Three policy members again vote for interest rate rise
Minutes of the Bank of England’s March 9-10 meeting have been released today and have revealed the Monetary Policy Committee (MPC) again voted 6-3 to lift interest rates and 8-1 to restart the Bank’s quantitative easing (QE) scheme.
Adam Posen, again, called for an injection of £50 billion via the QE scheme to boost the economy.
For the second consecutive month, three policy members voted for an interest rate rise to combat stubbornly high inflation.
Andrew Sentance voted for a rise to 1%, while Martin Weale and Spencer Dale voted for a rise to 0.75%.
Mr Sentance has, since last June, voted for the base rate to be lifted.
Yesterday, the Office for National Statistics (ONS) announced Consumer Price Inflation (CPI) rose to an annual rate of 4.4% in February – the highest rate since October 2008.
The latest figures mean inflation is still way above the target of 2% – where it has been for more than a year and exceeded economists expectations of a rise to 4.2%.
The CPI inflation rate is a benchmark for the MPC but interest rates have been at the record low of 0.5% since March 2009.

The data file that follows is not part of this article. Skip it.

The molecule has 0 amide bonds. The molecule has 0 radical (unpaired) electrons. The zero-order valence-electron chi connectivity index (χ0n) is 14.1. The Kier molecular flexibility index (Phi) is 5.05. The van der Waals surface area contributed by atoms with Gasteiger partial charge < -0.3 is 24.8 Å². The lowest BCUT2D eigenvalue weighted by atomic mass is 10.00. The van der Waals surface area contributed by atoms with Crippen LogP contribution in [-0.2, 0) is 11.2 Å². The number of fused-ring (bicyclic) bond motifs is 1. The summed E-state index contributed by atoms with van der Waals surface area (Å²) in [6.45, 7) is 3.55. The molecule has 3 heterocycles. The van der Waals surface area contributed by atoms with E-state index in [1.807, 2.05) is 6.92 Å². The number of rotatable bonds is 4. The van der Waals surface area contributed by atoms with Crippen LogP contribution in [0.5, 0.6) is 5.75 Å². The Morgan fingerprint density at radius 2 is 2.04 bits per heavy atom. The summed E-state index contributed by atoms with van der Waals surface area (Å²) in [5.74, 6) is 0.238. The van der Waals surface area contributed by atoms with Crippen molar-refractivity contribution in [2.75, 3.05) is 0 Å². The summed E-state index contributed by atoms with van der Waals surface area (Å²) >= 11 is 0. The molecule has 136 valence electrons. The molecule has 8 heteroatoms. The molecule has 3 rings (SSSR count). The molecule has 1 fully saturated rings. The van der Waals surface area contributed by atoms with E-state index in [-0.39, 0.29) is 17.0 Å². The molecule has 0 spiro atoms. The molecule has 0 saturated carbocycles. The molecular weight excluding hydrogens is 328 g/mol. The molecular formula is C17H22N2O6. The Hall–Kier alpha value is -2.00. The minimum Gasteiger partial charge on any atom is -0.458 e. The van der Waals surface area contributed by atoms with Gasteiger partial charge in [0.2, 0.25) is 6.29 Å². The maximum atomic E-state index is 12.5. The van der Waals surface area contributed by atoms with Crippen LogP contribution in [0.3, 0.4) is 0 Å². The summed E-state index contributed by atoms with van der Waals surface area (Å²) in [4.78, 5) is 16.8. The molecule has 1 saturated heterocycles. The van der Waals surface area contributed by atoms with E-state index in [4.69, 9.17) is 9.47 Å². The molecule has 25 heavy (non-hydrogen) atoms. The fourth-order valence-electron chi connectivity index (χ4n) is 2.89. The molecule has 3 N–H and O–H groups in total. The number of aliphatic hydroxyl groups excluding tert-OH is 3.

However, while some analysts are growing concerned for soaring inflation and urging the central bank to hike rates, some business groups are suggesting a premature interest rate hike could derail the economic recovery.
Meanwhile, the minutes said there were “differences of view” on the “risks associated with an increase in inflation expectations materialising.”
“Some thought that this risk remained limited given that the near term outlook for inflation could be explained by reference to changes in energy and other commodity prices, VAT and the sterling exchange rate.”
In its latest quarterly forecasts, the Bank’s central projection was for inflation to peak at 4.5% in the third quarter of 2011.